The former solicitor-general Justin Gleeson, who recently called for the Prime Minister to seek advice as to whether Christian Porter was fit to remain in office, will lead the ABC’s defence in a defamation claim brought by the Attorney-General.
Mr Gleeson, now a private barrister, was solicitor-general from 2013 to 2016.
He quit after a high-profile dispute with then-attorney-general George Brandis after claiming he was not consulted by the government on significant legislation.
Christian Porter is suing the public broadcaster and journalist Louise Milligan in the Federal Court for a story about an anonymous letter being sent to the Prime Minister, attached to a 31-page dossier detailing a historical rape allegation from 1988 levelled against a serving Cabinet minister.
The article did not name the Attorney-General as the subject of the complaint, but Mr Porter’s legal team claim he was easily identifiable.
He has strenuously denied the allegation and his lawyers argue he has been the subject of “trial by media”.
Nearly a week after the ABC article was published, Mr Porter publicly identified himself.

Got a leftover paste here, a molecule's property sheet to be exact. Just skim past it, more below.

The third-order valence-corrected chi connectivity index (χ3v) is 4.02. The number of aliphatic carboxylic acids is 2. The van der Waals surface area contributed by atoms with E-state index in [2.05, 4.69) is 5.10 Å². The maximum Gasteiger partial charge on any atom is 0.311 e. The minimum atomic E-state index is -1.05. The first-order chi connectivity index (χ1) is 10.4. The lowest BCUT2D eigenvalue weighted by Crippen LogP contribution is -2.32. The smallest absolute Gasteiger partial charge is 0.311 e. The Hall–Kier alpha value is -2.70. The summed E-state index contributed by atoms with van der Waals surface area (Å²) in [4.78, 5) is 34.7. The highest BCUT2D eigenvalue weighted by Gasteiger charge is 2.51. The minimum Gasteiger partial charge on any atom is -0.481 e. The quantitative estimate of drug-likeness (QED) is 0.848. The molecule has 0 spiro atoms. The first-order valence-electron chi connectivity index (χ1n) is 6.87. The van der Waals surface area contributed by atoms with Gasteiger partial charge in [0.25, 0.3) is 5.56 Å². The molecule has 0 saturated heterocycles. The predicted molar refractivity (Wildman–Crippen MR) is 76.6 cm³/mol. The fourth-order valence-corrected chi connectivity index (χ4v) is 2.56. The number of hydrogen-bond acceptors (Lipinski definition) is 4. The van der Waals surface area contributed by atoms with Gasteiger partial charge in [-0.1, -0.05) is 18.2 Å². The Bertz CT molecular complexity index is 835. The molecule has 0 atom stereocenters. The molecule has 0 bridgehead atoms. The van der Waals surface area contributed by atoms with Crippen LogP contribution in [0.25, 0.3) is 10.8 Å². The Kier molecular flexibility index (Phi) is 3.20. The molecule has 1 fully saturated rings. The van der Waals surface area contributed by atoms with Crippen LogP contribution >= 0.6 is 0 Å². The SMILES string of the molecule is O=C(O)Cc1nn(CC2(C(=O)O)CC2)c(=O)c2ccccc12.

The ABC is defending the defamation claim.
Last week, Mr Gleeson called on the Prime Minister to consult his successor, Solicitor-General Stephen Donaghue QC, about whether Mr Porter should remain Australia’s chief law officer.
In an exclusive interview with the ABC, Mr Gleeson said Mr Donaghue would have been able to provide advice as to whether the government should establish its own inquiry into the allegation against the Attorney-General.
Police have not investigated the complaint against Mr Porter, as the woman who made the allegation informed officers she did not want the investigation to proceed.
The following day, she took her own life.
New South Wales Police have since said there was not enough admissible evidence to pursue an investigation.
Mr Porter remains on mental health leave and the Prime Minister has confirmed his government is seeking advice from the Solicitor-General about what steps it needs to take to ensure the Attorney-General avoids any conflicts of interest while the defamation suit is ongoing.
Scott Morrison has already said Mr Porter will not be involved in any ministerial decisions relating to the ABC and the Federal Court.
The Prime Minister has repeatedly rejected calls for an independent inquiry into the allegation, arguing it would be an affront to the rule of law.
Since leaving the solicitor-general’s role, Mr Gleeson has been working as a barrister specialising in international and constitutional law.
Mr Porter’s legal team is led by high-profile barrister Bret Walker SC. He has previously served as Australia’s national security watchdog, the Independent National Security Legislation Monitor.
Mr Walker is joined by specialist defamation barrister Sue Chrysanthou SC and reputation specialist Rebekah Giles as Mr Porter’s solicitor.